Originally published on Fri September 6, 2013 4:07 pm
This week, NPR reported that "nearly a quarter of all elementary students in the country are now Latino." This is just one more reflection of the changes contributed by this growing population in countless industries across the United States.
Originally published on Fri September 6, 2013 4:27 pm
Editor's Note: This a post about a racial slur, and there's no way around using it. Just a heads up.
The impulse to make the world neat and simple, with hard and fast guidelines, bumps up against the messiness of real life all the time.
Earlier this week, a New York City man named Rob Carmona was being sued by a former employee named Brandi Johnson, who said that Carmona harassed her and other employees. The story gained national attention because of what Carmona was heard saying on a recording Johnson made to document the abuse at the office.
Originally published on Fri September 6, 2013 2:55 pm
Somewhere in my parents' house, I think I still have a corsage from some dance in high school. A little rose on a sparkly elastic band, which I wore awkwardly around my wrist. You know the drill.
In Texas, though, they have a different drill. Photographer Nancy Newberry recalls her first "mum" — short for chrysanthemum — which her mom made for her in high school. The uniquely Texan homecoming tradition of sporting an "explosion of a corsage," as Newberry describes it, goes back decades.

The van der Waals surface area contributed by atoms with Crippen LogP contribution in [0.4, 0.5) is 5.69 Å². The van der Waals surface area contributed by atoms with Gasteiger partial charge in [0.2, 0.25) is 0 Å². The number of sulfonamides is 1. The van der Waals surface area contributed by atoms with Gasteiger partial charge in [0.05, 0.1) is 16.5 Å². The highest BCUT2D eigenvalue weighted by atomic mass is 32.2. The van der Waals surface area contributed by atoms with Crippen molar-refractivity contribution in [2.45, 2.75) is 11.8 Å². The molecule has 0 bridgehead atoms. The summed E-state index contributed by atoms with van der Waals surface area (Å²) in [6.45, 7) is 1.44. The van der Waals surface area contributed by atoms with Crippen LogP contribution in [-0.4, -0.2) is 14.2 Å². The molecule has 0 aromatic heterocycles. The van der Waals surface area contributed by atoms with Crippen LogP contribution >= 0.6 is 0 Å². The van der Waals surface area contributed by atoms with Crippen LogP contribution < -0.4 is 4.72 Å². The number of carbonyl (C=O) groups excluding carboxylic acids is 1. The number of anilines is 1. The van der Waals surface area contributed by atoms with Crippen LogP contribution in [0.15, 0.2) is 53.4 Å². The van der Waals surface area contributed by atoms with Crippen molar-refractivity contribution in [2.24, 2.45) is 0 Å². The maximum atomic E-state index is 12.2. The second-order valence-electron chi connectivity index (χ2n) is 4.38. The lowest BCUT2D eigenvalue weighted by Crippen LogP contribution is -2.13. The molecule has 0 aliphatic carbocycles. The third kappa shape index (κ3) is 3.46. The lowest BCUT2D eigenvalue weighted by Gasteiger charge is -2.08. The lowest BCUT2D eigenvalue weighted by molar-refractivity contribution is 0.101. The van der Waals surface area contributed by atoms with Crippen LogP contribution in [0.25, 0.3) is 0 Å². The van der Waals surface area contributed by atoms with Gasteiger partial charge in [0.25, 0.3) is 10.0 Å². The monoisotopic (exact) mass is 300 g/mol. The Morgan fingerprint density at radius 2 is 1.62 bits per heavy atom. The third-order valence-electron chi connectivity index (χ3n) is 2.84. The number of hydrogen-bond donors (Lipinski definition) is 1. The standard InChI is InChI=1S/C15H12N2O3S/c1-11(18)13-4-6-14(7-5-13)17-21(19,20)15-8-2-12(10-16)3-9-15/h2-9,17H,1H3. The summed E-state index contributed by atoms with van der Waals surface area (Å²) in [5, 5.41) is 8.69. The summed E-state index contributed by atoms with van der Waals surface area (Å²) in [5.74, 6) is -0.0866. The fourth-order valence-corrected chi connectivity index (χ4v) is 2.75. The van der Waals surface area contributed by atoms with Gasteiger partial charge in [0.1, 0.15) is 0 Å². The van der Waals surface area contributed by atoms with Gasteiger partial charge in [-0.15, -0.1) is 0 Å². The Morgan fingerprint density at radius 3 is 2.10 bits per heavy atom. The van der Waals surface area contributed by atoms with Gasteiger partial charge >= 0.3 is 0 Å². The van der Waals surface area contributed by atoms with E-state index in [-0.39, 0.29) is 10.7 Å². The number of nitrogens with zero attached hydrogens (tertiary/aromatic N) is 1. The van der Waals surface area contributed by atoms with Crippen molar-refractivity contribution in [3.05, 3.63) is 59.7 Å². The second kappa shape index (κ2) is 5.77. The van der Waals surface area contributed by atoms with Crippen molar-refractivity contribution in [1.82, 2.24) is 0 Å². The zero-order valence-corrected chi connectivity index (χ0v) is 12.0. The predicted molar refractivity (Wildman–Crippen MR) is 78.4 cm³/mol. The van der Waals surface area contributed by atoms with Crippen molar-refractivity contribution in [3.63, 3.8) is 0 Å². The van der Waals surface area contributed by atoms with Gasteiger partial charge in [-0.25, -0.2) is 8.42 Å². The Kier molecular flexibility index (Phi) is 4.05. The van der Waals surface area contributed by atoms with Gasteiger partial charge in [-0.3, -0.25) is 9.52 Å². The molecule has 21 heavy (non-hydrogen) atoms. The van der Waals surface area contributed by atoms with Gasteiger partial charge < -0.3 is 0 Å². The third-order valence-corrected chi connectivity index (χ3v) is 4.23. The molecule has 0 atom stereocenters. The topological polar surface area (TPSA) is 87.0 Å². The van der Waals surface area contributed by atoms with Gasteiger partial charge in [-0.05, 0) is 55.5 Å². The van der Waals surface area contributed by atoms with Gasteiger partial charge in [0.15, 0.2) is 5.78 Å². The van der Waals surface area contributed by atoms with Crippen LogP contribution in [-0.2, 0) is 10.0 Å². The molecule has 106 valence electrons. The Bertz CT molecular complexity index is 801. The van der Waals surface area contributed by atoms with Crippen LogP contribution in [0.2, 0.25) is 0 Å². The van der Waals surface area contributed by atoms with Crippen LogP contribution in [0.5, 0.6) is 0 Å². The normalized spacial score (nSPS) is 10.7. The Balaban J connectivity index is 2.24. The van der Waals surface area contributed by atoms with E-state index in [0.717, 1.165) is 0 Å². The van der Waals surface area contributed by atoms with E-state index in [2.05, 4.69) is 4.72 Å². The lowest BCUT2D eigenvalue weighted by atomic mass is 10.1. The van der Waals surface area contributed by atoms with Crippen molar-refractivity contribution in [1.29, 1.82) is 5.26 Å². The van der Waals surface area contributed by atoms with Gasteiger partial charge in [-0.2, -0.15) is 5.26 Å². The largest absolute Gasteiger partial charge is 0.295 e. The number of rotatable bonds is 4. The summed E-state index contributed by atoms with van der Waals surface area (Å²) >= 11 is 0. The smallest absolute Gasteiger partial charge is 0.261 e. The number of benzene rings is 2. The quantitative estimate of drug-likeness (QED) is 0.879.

If the world as we know it comes to an end, will art survive? And if it does, what kinds of stories will be told after the apocalypse? The answer might surprise you.
The lights come up on a group of people around a campfire in the woods, trying to recall all the details of the hilarious Simpsons episode "Cape Feare," a parody of the Robert Mitchum and Robert De Niro movies, in which Bart Simpson is stalked by the evil but incompetent Sideshow Bob.
Originally published on Fri September 6, 2013 5:36 pm
It sounds like something out of a sitcom; in this case, the original British television version of The Office: job seekers being compelled to dance for a chance at a sales position at a U.K. electronics retailer.
Applicant Alan Bacon, who hoped for a position at a Currys Megastore in Cardiff, was made to do "rubbish robotics in my suit in front of a group of strangers" to the French electronic duo Daft Punk's "Around the World."
Charlie Hoehn graduated college during a recession, constantly hearing the mantra, "You've got to take what you can get." But after months of rejection, he stopped following that advice. He describes how he built a career by working for free.